I’ve been reading through all the lists of best books of 2013 and they are all very same-y. The Christmas book catalogues are also astonishingly alike. I’m sure the books featured are all terrific but you could be forgiven for thinking there are no other books in the world. So, my challenge in compiling my list has been to avoid the books that are already on everyone’s lists. If you’re still looking for Christmas gifts for friends and family, and would like some book suggestions that extend beyond Tim Winton and Christos Tsolkias, here are my choices. They are all books I’ve read in 2013, not necessarily books published in 2013.
Best Book For Keeping You Up Past Midnight
Gone Girl by Gillian Flynn – (I feel like I can include this because it was all the lists of best books last year, rather than this year! Cheeky, I know.) What can I say other than, the holidays are the perfect time to read this book as you won’t be able to put it down. And then you will look at your husband or wife and think, hmmm, how well do I really know you?!
Honourable Mention: Fractured by Dawn Barker
Best Historical Fiction
A well-fought tie between Elemental by Amanda Curtin and In Falling Snow by Mary-Rose MacColl. Anyone who loves an intricate story set in a beautifully evoked past will devour either of these.
Honourable Mention: Foal’s Bread by Gillian Mears
Best Book For A Laugh
Anna Goldsworthy’s Welcome To Your New Life is laugh out loud hilarious, but best appreciated by those who have had a child, and are far enough removed from the event of its birth and first year to be able to appreciate the humour of the way they probably behaved as a mother.
Best Genre Fiction
God, I love Kerry Greenwood’s Phryne Fisher mysteries. The ABC series adaptation on TV isn’t so bad either. I rarely read crime but Phryne brings a much-needed does of wit and style to the genre. All the books are rompingly good fun and easy to read.
Goodbye to All That, edited by Sari Botton is a book I picked up as research for my next book, as possibly giving me alternate perspectives on New York City. I became so absorbed in it that I forgot to take any notes! It’s a series of intelligent, humorous and intimate essays by 28 superb female writers about loving and leaving New York City.
Best Book For Girls Aged 7-9
My daughter has devoured the Katy series by Susan Coolidge. I read all of them as a girl–What Katy Did, What Katy Did at School and What Katy Did Next –but I think I was probably at the older end of this scale as I read them all myself. My daughter has had me read them aloud to her which has been gorgeous; a lovely way to relive books I adored and to see my daughter’s appreciation of these timeless stories.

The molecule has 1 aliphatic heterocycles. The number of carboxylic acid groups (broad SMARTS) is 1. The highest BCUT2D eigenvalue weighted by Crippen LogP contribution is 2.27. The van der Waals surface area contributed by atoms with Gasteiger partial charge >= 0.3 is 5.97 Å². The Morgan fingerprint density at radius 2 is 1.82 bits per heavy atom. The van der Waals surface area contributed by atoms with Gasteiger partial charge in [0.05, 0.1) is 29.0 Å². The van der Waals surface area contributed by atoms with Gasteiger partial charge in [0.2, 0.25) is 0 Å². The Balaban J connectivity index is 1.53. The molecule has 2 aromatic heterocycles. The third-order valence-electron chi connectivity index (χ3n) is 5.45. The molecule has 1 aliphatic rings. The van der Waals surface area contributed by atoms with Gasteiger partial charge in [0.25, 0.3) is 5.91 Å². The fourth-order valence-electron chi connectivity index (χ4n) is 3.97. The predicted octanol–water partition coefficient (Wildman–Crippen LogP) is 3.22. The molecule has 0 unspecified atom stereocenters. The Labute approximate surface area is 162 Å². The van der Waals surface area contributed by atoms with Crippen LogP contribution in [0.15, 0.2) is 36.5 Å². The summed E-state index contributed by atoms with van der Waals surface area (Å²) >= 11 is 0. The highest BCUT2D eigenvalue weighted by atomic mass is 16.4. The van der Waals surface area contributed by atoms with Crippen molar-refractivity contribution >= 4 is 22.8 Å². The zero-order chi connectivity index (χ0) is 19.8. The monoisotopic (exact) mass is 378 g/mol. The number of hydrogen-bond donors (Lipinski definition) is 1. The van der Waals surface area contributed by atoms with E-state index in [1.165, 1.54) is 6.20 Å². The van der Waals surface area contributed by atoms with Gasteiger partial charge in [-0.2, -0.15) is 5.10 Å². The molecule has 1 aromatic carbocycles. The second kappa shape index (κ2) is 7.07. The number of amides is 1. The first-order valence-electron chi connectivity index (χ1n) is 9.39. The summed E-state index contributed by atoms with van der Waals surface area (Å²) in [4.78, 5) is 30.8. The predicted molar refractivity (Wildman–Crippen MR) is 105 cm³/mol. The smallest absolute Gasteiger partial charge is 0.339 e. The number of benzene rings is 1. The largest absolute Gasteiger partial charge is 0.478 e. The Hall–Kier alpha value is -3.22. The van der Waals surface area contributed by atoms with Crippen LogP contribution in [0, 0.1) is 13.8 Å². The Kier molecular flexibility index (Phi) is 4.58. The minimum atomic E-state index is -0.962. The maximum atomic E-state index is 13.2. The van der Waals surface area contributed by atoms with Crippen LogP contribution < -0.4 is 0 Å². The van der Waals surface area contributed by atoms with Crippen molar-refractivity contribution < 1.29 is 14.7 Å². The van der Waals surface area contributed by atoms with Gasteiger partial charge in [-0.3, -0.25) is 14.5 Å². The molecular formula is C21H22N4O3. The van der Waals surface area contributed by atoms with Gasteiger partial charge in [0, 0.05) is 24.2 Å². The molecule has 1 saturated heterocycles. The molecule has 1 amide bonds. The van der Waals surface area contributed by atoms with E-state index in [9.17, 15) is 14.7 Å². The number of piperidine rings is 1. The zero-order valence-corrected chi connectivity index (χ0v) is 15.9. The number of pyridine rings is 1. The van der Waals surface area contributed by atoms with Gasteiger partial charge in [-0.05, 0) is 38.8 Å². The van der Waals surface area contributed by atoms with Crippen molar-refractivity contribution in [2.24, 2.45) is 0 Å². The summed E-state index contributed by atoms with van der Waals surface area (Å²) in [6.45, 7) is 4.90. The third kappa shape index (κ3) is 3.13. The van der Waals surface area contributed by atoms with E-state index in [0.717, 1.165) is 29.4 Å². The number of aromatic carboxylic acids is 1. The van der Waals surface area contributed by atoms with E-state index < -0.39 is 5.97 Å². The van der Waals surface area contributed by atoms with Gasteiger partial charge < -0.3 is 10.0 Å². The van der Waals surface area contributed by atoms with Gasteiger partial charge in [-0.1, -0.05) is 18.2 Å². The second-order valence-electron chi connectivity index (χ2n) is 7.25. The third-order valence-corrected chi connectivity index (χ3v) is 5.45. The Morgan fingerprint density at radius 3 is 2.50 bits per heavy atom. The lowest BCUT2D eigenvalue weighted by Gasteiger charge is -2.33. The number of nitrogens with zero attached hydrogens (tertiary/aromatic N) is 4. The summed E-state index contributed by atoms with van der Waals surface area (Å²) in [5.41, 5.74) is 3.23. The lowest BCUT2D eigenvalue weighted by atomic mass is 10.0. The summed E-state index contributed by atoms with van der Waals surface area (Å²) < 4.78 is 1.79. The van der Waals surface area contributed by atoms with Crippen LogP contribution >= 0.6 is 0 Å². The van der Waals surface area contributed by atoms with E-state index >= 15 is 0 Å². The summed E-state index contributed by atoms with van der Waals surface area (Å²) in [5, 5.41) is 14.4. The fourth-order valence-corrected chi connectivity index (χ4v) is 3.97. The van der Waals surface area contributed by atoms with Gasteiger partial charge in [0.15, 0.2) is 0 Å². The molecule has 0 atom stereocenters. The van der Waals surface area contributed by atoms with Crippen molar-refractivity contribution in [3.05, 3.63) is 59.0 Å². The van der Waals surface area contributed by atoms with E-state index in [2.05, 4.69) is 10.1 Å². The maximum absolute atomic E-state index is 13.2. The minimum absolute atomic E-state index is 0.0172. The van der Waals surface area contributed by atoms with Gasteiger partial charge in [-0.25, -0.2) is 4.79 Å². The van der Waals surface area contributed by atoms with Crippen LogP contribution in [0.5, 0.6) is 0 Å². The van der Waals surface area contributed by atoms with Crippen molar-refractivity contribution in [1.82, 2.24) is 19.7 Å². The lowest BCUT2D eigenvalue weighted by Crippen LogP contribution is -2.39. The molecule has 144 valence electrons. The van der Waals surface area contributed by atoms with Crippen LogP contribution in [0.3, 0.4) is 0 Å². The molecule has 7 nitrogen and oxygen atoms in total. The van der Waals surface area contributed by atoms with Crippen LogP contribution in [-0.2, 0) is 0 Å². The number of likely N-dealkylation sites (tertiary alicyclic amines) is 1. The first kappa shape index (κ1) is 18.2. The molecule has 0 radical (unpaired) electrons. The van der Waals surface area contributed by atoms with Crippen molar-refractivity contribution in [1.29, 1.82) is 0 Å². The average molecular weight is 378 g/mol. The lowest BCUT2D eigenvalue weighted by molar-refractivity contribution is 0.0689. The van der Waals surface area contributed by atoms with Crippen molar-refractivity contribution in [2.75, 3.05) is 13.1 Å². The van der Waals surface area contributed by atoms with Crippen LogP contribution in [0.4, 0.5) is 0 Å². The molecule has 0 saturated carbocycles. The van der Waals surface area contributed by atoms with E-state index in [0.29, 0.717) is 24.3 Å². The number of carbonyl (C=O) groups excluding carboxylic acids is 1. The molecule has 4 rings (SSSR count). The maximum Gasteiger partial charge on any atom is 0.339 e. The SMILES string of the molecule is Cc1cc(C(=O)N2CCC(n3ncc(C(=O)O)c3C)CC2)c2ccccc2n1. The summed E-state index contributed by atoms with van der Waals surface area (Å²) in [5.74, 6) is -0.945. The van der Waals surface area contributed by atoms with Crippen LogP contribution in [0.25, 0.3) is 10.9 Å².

Honourable Mention: Seven Little Australians by Ethel Turner
Best Beginning Reader Book for Kids Aged 4-6.
Beginning reader books are generally dull. The kind of books I’m talking about here are at the level before the child gets to early chapter books. But we found one that is funny, great for introducing just the right amount of new words mixed with just the right amount of retained words. It’s The Cat, the Rat and the Baseball Bat by Andy Griffiths.
Best Picture Book For Kids
The Paper Dolls by Julia Donaldson was the stand-out picture book for us this year. The kids so loved the book that they each made their own string of paper dolls, and many lines from the book are still being recited months after we borrowed it from the library.
Honourable Mention: Probably much better suited to girls than boys, any of the Eloise books by Kay Thompson. They feature such a nutty and utterly out-of-the-ordinary heroine that your child will want to read them over and over again.
Best Picture Book For Boys
If I have to sing Wombat Stew, Wombat Stew, crunchy munchy for my lunchy, one more time I may well ask to be chopped up for said stew. What child can resist a story about a wombat being saved from his fate as chief ingredient in a naughty dingo’s stew because the other animals combine to flavour the stew with mud and bugs and creepy-crawlies? Wombat Stew is by Marcia K Vaughn.
Honourable Mention: Don’t Let the Pigeon Drive the Bus by Mo Willems. The greatest book for audience participation, and we all know kids love a bit of that.